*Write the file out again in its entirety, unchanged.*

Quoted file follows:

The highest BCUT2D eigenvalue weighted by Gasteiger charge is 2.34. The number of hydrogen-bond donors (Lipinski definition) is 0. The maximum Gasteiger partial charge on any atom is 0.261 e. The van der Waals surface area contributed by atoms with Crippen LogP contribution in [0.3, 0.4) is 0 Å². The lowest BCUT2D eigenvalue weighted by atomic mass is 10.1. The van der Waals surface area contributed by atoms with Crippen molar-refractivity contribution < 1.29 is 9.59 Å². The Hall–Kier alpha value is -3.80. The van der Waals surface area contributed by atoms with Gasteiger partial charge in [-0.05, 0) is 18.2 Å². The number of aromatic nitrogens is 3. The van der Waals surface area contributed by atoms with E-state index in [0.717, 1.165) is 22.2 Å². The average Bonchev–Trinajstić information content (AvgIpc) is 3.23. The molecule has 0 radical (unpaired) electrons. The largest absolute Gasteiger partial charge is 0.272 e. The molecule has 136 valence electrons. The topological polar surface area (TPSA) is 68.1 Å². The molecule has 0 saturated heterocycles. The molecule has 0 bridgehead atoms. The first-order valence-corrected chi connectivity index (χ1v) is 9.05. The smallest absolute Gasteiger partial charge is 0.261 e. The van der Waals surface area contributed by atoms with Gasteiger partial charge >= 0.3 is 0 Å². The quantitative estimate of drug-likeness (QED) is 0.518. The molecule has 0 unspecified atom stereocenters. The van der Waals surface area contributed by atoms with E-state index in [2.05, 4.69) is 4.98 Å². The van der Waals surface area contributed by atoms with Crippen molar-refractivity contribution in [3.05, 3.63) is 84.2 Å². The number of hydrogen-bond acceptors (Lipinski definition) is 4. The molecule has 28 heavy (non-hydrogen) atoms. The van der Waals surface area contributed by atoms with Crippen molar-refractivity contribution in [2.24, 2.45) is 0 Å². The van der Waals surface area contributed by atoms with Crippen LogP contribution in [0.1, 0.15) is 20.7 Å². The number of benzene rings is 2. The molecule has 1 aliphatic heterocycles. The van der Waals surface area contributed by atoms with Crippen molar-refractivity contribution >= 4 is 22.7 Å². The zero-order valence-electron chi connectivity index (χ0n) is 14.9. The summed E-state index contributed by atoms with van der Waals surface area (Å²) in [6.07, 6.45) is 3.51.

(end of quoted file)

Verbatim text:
The highest BCUT2D eigenvalue weighted by Gasteiger charge is 2.34. The number of hydrogen-bond donors (Lipinski definition) is 0. The maximum Gasteiger partial charge on any atom is 0.261 e. The van der Waals surface area contributed by atoms with Crippen LogP contribution in [0.3, 0.4) is 0 Å². The lowest BCUT2D eigenvalue weighted by atomic mass is 10.1. The van der Waals surface area contributed by atoms with Crippen molar-refractivity contribution < 1.29 is 9.59 Å². The Hall–Kier alpha value is -3.80. The van der Waals surface area contributed by atoms with Gasteiger partial charge in [-0.05, 0) is 18.2 Å². The number of aromatic nitrogens is 3. The van der Waals surface area contributed by atoms with E-state index in [0.717, 1.165) is 22.2 Å². The average Bonchev–Trinajstić information content (AvgIpc) is 3.23. The molecule has 0 radical (unpaired) electrons. The largest absolute Gasteiger partial charge is 0.272 e. The molecule has 136 valence electrons. The topological polar surface area (TPSA) is 68.1 Å². The molecule has 0 saturated heterocycles. The molecule has 0 bridgehead atoms. The first-order valence-corrected chi connectivity index (χ1v) is 9.05. The smallest absolute Gasteiger partial charge is 0.261 e. The van der Waals surface area contributed by atoms with Gasteiger partial charge >= 0.3 is 0 Å². The quantitative estimate of drug-likeness (QED) is 0.518. The molecule has 0 unspecified atom stereocenters. The van der Waals surface area contributed by atoms with E-state index in [2.05, 4.69) is 4.98 Å². The van der Waals surface area contributed by atoms with Crippen molar-refractivity contribution in [3.05, 3.63) is 84.2 Å². The number of hydrogen-bond acceptors (Lipinski definition) is 4. The molecule has 28 heavy (non-hydrogen) atoms. The van der Waals surface area contributed by atoms with Crippen molar-refractivity contribution in [2.24, 2.45) is 0 Å². The van der Waals surface area contributed by atoms with Crippen LogP contribution in [0.1, 0.15) is 20.7 Å². The number of benzene rings is 2. The molecule has 1 aliphatic heterocycles. The van der Waals surface area contributed by atoms with Crippen molar-refractivity contribution >= 4 is 22.7 Å². The zero-order valence-electron chi connectivity index (χ0n) is 14.9. The summed E-state index contributed by atoms with van der Waals surface area (Å²) in [6.07, 6.45) is 3.51.